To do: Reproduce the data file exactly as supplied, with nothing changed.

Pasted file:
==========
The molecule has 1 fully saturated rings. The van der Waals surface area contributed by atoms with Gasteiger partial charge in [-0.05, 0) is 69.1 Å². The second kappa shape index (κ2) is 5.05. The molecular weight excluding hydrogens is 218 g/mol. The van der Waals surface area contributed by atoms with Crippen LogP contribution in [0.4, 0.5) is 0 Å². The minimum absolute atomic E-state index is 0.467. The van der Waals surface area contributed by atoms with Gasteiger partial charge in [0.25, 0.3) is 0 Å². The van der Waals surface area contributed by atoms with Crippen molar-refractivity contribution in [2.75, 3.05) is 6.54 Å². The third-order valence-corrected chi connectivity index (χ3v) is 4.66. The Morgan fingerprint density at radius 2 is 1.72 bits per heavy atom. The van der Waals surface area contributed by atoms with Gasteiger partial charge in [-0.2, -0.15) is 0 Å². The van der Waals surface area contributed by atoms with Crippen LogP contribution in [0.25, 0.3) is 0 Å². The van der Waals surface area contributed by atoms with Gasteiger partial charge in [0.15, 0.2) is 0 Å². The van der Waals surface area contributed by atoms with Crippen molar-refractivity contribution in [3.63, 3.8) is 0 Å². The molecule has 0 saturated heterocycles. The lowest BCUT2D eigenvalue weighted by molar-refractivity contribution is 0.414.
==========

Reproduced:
The molecule has 1 fully saturated rings. The van der Waals surface area contributed by atoms with Gasteiger partial charge in [-0.05, 0) is 69.1 Å². The second kappa shape index (κ2) is 5.05. The molecular weight excluding hydrogens is 218 g/mol. The van der Waals surface area contributed by atoms with Crippen LogP contribution in [0.4, 0.5) is 0 Å². The minimum absolute atomic E-state index is 0.467. The van der Waals surface area contributed by atoms with Gasteiger partial charge in [0.25, 0.3) is 0 Å². The van der Waals surface area contributed by atoms with Crippen molar-refractivity contribution in [2.75, 3.05) is 6.54 Å². The third-order valence-corrected chi connectivity index (χ3v) is 4.66. The Morgan fingerprint density at radius 2 is 1.72 bits per heavy atom. The van der Waals surface area contributed by atoms with Gasteiger partial charge in [-0.2, -0.15) is 0 Å². The van der Waals surface area contributed by atoms with Crippen LogP contribution in [0.25, 0.3) is 0 Å². The van der Waals surface area contributed by atoms with Gasteiger partial charge in [0.15, 0.2) is 0 Å². The van der Waals surface area contributed by atoms with Crippen molar-refractivity contribution in [3.63, 3.8) is 0 Å². The molecule has 0 saturated heterocycles. The lowest BCUT2D eigenvalue weighted by molar-refractivity contribution is 0.414.